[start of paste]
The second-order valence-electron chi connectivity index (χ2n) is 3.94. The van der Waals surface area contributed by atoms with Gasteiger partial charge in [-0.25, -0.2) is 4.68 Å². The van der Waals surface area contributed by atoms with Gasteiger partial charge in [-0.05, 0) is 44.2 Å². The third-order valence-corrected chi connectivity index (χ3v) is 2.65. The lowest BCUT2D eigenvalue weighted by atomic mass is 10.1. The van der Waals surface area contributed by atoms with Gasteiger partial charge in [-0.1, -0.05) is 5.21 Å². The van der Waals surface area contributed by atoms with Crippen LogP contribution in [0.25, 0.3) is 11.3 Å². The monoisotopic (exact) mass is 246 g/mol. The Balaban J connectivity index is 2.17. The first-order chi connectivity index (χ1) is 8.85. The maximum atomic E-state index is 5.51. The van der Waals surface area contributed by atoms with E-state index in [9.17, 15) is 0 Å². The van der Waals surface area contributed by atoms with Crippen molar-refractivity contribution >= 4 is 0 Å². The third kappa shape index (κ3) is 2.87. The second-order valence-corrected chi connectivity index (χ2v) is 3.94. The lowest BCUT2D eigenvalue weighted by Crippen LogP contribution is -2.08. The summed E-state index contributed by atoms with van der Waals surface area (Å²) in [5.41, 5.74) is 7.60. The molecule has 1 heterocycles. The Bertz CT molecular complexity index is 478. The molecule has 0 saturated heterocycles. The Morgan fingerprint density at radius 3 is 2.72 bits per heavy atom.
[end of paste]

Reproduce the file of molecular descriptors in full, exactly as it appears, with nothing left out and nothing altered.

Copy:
The second-order valence-electron chi connectivity index (χ2n) is 3.94. The van der Waals surface area contributed by atoms with Gasteiger partial charge in [-0.25, -0.2) is 4.68 Å². The van der Waals surface area contributed by atoms with Gasteiger partial charge in [-0.05, 0) is 44.2 Å². The third-order valence-corrected chi connectivity index (χ3v) is 2.65. The lowest BCUT2D eigenvalue weighted by atomic mass is 10.1. The van der Waals surface area contributed by atoms with Gasteiger partial charge in [-0.1, -0.05) is 5.21 Å². The van der Waals surface area contributed by atoms with Crippen LogP contribution in [0.25, 0.3) is 11.3 Å². The monoisotopic (exact) mass is 246 g/mol. The Balaban J connectivity index is 2.17. The first-order chi connectivity index (χ1) is 8.85. The maximum atomic E-state index is 5.51. The van der Waals surface area contributed by atoms with E-state index in [9.17, 15) is 0 Å². The van der Waals surface area contributed by atoms with Crippen molar-refractivity contribution >= 4 is 0 Å². The third kappa shape index (κ3) is 2.87. The second-order valence-corrected chi connectivity index (χ2v) is 3.94. The lowest BCUT2D eigenvalue weighted by Crippen LogP contribution is -2.08. The summed E-state index contributed by atoms with van der Waals surface area (Å²) in [5.41, 5.74) is 7.60. The molecule has 1 heterocycles. The Bertz CT molecular complexity index is 478. The molecule has 0 saturated heterocycles. The Morgan fingerprint density at radius 3 is 2.72 bits per heavy atom.